The problem is not new. The United States has repeatedly imposed unilateral sanctions against “unruly” states without respecting the rights of third parties. This has been the case with US sanctions practice, over several decades, concerning Cuba and Iran. (See the publication of the International Progress Organization, “Economic Sanctions and Development”, Vienna, 1997. www.i-p-o.org/sanctpap.htm)
It does not require further explanation why bilateral sanctions cannot be applied extraterritorially. A state imposing penalties on another state is not authorized to prohibit, or put conditions on, economic cooperation of third parties with the sanctioned state. In the case in question, this also applies to European companies and individuals in their business relations with Russia.
It will be a clear breach of international law should the law be enacted as adopted by the House of Representatives. The states affected by it should not hesitate to oppose this arrogation of power. This will also be a credibility test for the European Union.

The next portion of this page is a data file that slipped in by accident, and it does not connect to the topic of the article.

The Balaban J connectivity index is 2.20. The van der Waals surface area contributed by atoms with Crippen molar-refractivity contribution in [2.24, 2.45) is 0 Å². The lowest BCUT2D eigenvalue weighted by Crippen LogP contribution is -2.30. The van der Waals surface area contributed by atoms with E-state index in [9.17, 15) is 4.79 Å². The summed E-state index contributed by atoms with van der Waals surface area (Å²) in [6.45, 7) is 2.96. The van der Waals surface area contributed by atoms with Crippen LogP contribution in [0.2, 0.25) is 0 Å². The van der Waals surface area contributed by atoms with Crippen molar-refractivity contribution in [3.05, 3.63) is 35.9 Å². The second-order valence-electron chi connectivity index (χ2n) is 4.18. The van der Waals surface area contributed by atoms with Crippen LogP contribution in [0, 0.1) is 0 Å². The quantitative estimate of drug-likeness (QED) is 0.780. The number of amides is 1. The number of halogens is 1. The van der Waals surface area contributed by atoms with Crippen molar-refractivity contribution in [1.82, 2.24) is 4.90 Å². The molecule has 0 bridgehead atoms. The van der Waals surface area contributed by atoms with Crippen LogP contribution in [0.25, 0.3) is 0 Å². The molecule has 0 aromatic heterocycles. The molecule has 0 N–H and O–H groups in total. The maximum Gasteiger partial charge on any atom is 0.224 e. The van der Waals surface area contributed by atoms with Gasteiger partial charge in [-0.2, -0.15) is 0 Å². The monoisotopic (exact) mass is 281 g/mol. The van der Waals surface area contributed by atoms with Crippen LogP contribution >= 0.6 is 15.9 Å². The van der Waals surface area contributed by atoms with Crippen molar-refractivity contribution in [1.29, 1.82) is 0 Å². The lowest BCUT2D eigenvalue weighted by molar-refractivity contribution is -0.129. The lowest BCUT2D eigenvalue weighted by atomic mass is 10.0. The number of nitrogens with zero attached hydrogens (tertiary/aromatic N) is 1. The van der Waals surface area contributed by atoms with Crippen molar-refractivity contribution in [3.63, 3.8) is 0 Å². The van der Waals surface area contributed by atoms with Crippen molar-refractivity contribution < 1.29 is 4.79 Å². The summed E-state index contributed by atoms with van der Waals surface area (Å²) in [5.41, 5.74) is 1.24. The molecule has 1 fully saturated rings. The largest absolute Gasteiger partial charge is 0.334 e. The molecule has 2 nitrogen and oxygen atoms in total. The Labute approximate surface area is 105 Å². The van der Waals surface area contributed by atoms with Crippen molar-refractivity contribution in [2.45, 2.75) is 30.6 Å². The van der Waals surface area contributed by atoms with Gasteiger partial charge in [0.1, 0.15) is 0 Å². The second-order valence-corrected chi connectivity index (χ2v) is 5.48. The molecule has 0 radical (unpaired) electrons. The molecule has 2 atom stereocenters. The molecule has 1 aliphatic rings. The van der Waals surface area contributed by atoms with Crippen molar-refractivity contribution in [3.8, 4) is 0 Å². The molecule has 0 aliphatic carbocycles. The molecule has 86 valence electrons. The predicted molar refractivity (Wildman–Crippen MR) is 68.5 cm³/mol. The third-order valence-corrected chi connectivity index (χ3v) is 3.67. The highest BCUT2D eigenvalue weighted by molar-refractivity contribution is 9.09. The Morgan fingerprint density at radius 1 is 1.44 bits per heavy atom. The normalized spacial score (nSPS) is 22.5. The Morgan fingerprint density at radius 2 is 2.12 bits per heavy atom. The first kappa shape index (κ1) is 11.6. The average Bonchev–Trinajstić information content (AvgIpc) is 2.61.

In situations in which a world power puts itself above the law, pursuing the legal avenue and resorting to arbitration – e.g. within the framework of the World Trade Organization (WTO) – will not be effective. If nothing can be achieved by way of negotation, the skills of realpolitik, including a country’s willingness to use methods of retorsion, will be much more promising. •
* Hans Köchler is President of the International Progress Organization (IPO), a non-governmental organization in consultative status with the United Nations; he was nominated as International Observer of the “Lockerbie Trial” by the then Secretary-General of the United Nations, Kofi Annan.
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